In the third part of my interview from ASH 2016 in San Diego, Dr. Wiestner from the NIH discusses who is most likely to become resistant to ibrutinib for their chronic lymphocytic leukemia (CLL).
Take Away Points
- As it does with FCR, deletion of the short arm of the 17th chromosome (del17p) in the CLL cells, predicts eventual resistance to ibrutinib.
- Complex karyotype (CK) also predicts resistance to ibrutinib.
- Patients with del17p who have had prior therapies, especially multiple prior therapies are at the highest risk.
- Still even high-risk patients often get two years or more of remission with ibrutinib.
- However, those whose chronic lymphocytic leukemia does relapse have options such as:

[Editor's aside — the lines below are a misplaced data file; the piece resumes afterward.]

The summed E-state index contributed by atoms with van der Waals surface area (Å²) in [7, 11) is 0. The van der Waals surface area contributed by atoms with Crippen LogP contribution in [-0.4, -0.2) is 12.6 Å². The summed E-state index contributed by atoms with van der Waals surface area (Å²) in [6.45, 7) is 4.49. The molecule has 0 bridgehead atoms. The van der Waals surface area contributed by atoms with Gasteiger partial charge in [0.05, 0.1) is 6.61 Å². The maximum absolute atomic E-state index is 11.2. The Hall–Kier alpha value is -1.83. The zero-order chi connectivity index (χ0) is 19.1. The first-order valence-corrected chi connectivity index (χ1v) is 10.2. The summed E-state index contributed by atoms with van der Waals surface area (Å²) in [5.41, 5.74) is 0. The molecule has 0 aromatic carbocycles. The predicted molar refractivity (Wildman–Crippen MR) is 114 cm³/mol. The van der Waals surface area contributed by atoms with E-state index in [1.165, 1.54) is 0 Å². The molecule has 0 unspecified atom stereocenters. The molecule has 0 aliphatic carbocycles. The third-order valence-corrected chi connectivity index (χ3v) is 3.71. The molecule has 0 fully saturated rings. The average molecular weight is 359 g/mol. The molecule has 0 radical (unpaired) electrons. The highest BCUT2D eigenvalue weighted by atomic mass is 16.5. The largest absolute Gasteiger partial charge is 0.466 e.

- CAR-T therapies
- Others in early development
- Cure may be possible for some patients with CLL in the next few years.
Perhaps even more encouraging is that the near future might bring to most CLL patients a “functional cure” where their CLL is still present, but controlled and does not shorten or negatively impact their lives.
That is both a noble and attainable goal.
Here is my hopeful interview from ASH 2016 with Dr. Wiestner.
Brian Koffman, MD 6/27/17